Technocrat Sharan Desai has come up with the prototype of a new toilet that might come as a relief for women from rural Gulbarga. The project has already evinced interest among government agencies and NGOs, reports Srinivas Sirnoorkar
This might come as a relief for women from rural Gulbarga. Sharan Desai, a technocrat from Gulbarga, has come out with the prototype of a toilet that meets the needs of rural women. The prototype has already evinced interest among government agencies, NGOs and local leaders as well. This model, conceived by Desai, promises to be simple, low-cost, and above all user-friendly. It is also easy to build and maintain. The cost of each unit ranges from Rs 8,000 to Rs 12,000. However if they are constructed for the community as a whole, the cost could be brought down drastically.
Consider the recently released Gulbarga District Human Development Report-2008 to comprehend the problem of rural sanitation. In the undivided district, a mammoth 81.27 per cent of family units are without toilets. In rural areas, a mindboggling 94.86 per cent of family units do not have toilets. In urban areas the situation is only slightly better. In towns and cities of the undivided Gulbarga district, 42.83 per cent of families do not have toilets.
Failure of many schemes
Though successive governments have been spending lakhs and crores on construction of toilets, it has hardly mattered.
Even after launching much publicised schemes such as Nirmala Karnataka and Swacha Grama Yojana, there has been no significant change in the region. Even if toilets are constructed they are rendered non-functional within weeks because of faulty construction, poor maintenance, and lack of water facility.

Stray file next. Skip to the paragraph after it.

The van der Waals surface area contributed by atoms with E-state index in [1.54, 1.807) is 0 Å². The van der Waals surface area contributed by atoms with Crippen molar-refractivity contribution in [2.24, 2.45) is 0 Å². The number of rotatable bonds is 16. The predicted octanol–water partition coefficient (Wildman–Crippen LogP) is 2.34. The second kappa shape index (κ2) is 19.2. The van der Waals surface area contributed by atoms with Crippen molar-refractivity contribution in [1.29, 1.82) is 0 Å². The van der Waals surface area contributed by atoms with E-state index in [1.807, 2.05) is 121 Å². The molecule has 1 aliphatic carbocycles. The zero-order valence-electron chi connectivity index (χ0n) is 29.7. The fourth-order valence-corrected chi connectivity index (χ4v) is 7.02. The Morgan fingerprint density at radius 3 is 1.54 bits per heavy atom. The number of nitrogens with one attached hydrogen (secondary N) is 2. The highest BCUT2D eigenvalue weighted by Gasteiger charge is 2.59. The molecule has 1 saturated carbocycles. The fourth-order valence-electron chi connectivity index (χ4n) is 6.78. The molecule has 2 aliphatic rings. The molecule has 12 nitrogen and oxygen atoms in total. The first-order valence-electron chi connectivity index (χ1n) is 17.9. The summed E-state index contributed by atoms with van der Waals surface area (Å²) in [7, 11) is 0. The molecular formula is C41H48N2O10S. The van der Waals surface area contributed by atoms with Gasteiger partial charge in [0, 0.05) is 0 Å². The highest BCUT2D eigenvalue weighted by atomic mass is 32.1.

Talking about his model, Desai explains, “I have designed the model in such a way that rural women do not feel any psychological inhibitions in using it.’’ It is a compost making rural dry public toilet design with a single pit which also contains a digestion pit within. On a community basis, a unit of five toilets can be constructed in about 90 sq ft area and in that case, the cost would further come down to around Rs 7,000 per unit. They can be built using local materials like wooden poles, dry grass, bricks, stones and tin sheets.
The toilet itself has adequate ventilation. Desai said it does not need much maintenance and waste is channelised into a pit. For general maintenance and cleanliness, one person can attend it.
The structure does not need as much water as required in the urban flush out toilets. A barrel of water kept outside would meet the needs of the users.
The Dharam Singh Foundation, a charitable institution, has volunteered to put the prototype to test in a couple of villages.
“We will construct this model at Nelogi in Jewargi taluk and Dannur in Afzalpur taluk. If all goes well we will go about building toitlets on a large scale as it will provide a much-awaited solution to rural sanitation problems,’’ Foundation Executive Trustee Ajay Singh said.
Technocrat Sharan Desai, the brainchild behind the project, who has already made a name for himself in the unique art of bottling photo frames of celebrities through the narrow opening of the bottle, has launched a project on the conservation of archaeological spots.
A man of varied interests and creativity, Desai was once nominated to the Karnataka State Planning Advisory Board. He also has a Master’s degree in ‘Urban Design and City Planning.’
“There is always scope for improvement. We will be launching the project in Dannur in May. Based on the feedback of users we can modify or make necessary changes if needed,” Desai said.